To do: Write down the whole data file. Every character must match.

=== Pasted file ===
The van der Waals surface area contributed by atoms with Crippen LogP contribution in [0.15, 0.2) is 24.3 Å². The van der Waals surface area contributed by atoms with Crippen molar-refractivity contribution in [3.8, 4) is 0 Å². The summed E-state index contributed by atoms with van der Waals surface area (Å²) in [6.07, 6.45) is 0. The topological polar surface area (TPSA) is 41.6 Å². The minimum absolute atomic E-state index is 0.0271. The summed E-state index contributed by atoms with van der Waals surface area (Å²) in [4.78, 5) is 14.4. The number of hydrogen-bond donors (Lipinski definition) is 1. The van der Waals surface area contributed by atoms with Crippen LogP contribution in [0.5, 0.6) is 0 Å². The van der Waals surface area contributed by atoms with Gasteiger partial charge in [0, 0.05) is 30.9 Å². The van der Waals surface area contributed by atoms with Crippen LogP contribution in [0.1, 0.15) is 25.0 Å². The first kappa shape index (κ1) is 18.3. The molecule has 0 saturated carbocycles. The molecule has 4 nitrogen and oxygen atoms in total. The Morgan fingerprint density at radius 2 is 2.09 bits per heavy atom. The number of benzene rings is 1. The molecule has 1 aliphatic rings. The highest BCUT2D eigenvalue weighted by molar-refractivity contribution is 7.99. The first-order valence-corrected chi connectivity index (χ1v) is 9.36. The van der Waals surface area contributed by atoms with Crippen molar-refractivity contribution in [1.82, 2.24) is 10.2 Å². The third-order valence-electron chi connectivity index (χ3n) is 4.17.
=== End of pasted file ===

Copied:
The van der Waals surface area contributed by atoms with Crippen LogP contribution in [0.15, 0.2) is 24.3 Å². The van der Waals surface area contributed by atoms with Crippen molar-refractivity contribution in [3.8, 4) is 0 Å². The summed E-state index contributed by atoms with van der Waals surface area (Å²) in [6.07, 6.45) is 0. The topological polar surface area (TPSA) is 41.6 Å². The minimum absolute atomic E-state index is 0.0271. The summed E-state index contributed by atoms with van der Waals surface area (Å²) in [4.78, 5) is 14.4. The number of hydrogen-bond donors (Lipinski definition) is 1. The van der Waals surface area contributed by atoms with Crippen LogP contribution in [0.5, 0.6) is 0 Å². The van der Waals surface area contributed by atoms with Gasteiger partial charge in [0, 0.05) is 30.9 Å². The van der Waals surface area contributed by atoms with Crippen LogP contribution in [0.1, 0.15) is 25.0 Å². The first kappa shape index (κ1) is 18.3. The molecule has 0 saturated carbocycles. The molecule has 4 nitrogen and oxygen atoms in total. The Morgan fingerprint density at radius 2 is 2.09 bits per heavy atom. The number of benzene rings is 1. The molecule has 1 aliphatic rings. The highest BCUT2D eigenvalue weighted by molar-refractivity contribution is 7.99. The first-order valence-corrected chi connectivity index (χ1v) is 9.36. The van der Waals surface area contributed by atoms with Crippen molar-refractivity contribution in [1.82, 2.24) is 10.2 Å². The third-order valence-electron chi connectivity index (χ3n) is 4.17.